Primary care nurses struggle with lifestyle counseling in diabetes care: a qualitative analysis
1 Scientific Institute for Quality of Healthcare, Radboud University Nijmegen Medical Centre, P.O. Box 9101, 6500 HB Nijmegen, The Netherlands
2 Department of General Practice, School for Primary Care and Public Health, Maastricht University, P.O. Box 616, 6200 MD Maastricht, The Netherlands
3 Department of Primary Care and Public Health, School of Medicine, Cardiff University, Heath Park CF14 4XN, UK
BMC Family Practice 2010, 11:41 doi:10.1186/1471-2296-11-41Published: 25 May 2010
Patient outcomes are poorly affected by lifestyle advice in general practice. Promoting lifestyle behavior change require that nurses shift from simple advice giving to a more counseling-based approach. The current study examines which barriers nurses encounter in lifestyle counseling to patients with type 2 diabetes. Based on this information we will develop an implementation strategy to improve lifestyle behavior change in general practice.
In a qualitative semi-structured study, twelve in-depth interviews took place with nurses in Dutch general practices involved in diabetes care. Specific barriers in counseling patients with type 2 diabetes about diet, physical activity, and smoking cessation were addressed. The nurses were invited to reflect on barriers at the patient and practice levels, but mainly on their own roles as counselors. All interviews were audio-recorded and transcribed. The data were analyzed with the aid of a predetermined framework.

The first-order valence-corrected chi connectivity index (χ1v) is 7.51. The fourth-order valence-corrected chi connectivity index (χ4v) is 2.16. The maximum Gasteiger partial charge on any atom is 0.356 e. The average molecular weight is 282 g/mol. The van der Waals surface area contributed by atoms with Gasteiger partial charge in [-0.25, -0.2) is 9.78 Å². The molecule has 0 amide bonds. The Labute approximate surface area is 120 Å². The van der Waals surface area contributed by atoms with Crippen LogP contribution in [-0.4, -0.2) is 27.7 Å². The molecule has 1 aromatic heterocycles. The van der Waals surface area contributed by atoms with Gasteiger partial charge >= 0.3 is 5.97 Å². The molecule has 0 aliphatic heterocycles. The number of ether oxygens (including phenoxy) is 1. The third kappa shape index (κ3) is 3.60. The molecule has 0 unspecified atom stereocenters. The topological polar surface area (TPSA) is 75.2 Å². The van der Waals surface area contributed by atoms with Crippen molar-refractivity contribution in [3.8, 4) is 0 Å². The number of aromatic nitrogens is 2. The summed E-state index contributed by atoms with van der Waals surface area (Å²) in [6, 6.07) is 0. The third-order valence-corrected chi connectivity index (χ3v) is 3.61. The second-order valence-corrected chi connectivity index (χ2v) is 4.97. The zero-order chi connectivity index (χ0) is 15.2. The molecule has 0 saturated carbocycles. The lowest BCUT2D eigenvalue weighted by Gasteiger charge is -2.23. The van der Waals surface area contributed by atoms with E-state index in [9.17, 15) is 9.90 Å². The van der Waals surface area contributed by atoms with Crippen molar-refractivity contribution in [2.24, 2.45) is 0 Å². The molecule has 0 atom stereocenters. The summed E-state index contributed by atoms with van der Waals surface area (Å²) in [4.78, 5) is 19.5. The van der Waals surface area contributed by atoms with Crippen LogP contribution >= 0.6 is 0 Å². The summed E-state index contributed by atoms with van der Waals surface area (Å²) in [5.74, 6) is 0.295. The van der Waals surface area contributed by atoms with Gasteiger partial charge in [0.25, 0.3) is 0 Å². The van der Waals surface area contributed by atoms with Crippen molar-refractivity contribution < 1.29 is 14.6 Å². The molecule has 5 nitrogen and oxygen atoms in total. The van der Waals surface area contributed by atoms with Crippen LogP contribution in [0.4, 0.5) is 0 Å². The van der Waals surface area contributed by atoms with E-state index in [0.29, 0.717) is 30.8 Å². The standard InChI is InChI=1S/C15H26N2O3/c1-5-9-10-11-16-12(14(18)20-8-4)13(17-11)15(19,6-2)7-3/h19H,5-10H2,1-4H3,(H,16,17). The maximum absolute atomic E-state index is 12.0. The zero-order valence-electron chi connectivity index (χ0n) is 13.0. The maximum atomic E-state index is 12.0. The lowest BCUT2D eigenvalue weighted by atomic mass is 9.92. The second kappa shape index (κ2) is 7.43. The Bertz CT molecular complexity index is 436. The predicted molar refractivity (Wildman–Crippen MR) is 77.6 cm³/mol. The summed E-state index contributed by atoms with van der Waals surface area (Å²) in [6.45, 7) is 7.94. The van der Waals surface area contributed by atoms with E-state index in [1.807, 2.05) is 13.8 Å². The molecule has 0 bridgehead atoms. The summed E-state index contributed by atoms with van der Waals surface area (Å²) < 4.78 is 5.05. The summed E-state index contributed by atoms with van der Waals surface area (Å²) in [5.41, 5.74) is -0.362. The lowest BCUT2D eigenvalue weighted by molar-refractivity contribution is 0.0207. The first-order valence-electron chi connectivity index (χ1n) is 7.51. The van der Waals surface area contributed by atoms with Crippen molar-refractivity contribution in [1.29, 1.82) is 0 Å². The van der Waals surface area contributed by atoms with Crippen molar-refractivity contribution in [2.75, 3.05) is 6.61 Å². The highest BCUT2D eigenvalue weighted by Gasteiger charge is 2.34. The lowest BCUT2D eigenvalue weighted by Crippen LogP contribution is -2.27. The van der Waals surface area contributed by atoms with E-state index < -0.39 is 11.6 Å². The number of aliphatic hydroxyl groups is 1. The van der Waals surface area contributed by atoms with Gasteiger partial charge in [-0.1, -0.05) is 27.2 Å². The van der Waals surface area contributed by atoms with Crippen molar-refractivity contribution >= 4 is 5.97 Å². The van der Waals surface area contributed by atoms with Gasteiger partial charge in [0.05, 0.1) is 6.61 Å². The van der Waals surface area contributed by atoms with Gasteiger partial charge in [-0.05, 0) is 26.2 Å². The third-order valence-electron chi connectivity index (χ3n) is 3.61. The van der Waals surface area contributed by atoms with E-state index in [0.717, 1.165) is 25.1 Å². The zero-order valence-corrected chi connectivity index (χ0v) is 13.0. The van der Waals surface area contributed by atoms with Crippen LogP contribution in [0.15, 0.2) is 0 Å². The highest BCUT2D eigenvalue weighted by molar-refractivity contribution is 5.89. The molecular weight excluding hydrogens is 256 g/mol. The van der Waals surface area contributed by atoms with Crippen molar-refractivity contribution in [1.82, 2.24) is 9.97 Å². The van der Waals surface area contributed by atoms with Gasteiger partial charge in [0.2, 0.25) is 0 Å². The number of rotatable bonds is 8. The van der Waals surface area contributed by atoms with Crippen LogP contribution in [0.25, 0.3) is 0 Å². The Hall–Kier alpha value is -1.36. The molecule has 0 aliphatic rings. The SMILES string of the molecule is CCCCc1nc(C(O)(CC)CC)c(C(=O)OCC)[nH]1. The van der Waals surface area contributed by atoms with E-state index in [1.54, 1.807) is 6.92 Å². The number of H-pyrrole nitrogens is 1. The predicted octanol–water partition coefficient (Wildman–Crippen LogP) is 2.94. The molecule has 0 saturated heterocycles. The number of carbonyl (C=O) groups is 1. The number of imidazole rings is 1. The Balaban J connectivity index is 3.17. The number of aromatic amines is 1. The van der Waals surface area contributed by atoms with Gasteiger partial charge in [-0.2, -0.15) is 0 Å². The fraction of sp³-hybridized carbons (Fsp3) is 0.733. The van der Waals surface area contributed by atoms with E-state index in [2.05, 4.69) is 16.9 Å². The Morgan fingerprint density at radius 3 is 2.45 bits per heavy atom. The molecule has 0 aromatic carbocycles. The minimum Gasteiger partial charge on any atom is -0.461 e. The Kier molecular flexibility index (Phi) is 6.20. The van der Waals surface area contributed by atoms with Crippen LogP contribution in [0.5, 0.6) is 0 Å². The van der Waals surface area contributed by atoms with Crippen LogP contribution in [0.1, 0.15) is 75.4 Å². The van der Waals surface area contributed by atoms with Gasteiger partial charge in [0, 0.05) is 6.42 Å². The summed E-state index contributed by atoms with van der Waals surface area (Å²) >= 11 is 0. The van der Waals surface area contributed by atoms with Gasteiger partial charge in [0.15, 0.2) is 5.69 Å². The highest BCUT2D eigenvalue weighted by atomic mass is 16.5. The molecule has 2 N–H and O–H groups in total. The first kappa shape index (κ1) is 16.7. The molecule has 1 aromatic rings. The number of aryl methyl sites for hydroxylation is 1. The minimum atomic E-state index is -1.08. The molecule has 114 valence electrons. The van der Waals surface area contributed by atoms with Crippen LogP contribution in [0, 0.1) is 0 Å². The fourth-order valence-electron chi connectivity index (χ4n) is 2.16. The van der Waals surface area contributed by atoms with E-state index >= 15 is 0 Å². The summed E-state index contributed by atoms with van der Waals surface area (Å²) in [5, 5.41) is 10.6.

Nurses felt most barriers on the level of the patient; patients had limited knowledge of a healthy lifestyle and limited insight into their own behavior, and they lacked the motivation to modify their lifestyles or the discipline to maintain an improved lifestyle. Furthermore, nurses reported lack of counseling skills and insufficient time as barriers in effective lifestyle counseling.
The traditional health education approach is still predominant in primary care of patients with type 2 diabetes. An implementation strategy based on motivational interviewing can help to overcome 'jumping ahead of the patient' and promotes skills in lifestyle behavioral change. We will train our nurses in agenda setting to structure the consultation based on prioritizing the behavior change and will help them to develop social maps that contain information on local exercise programs.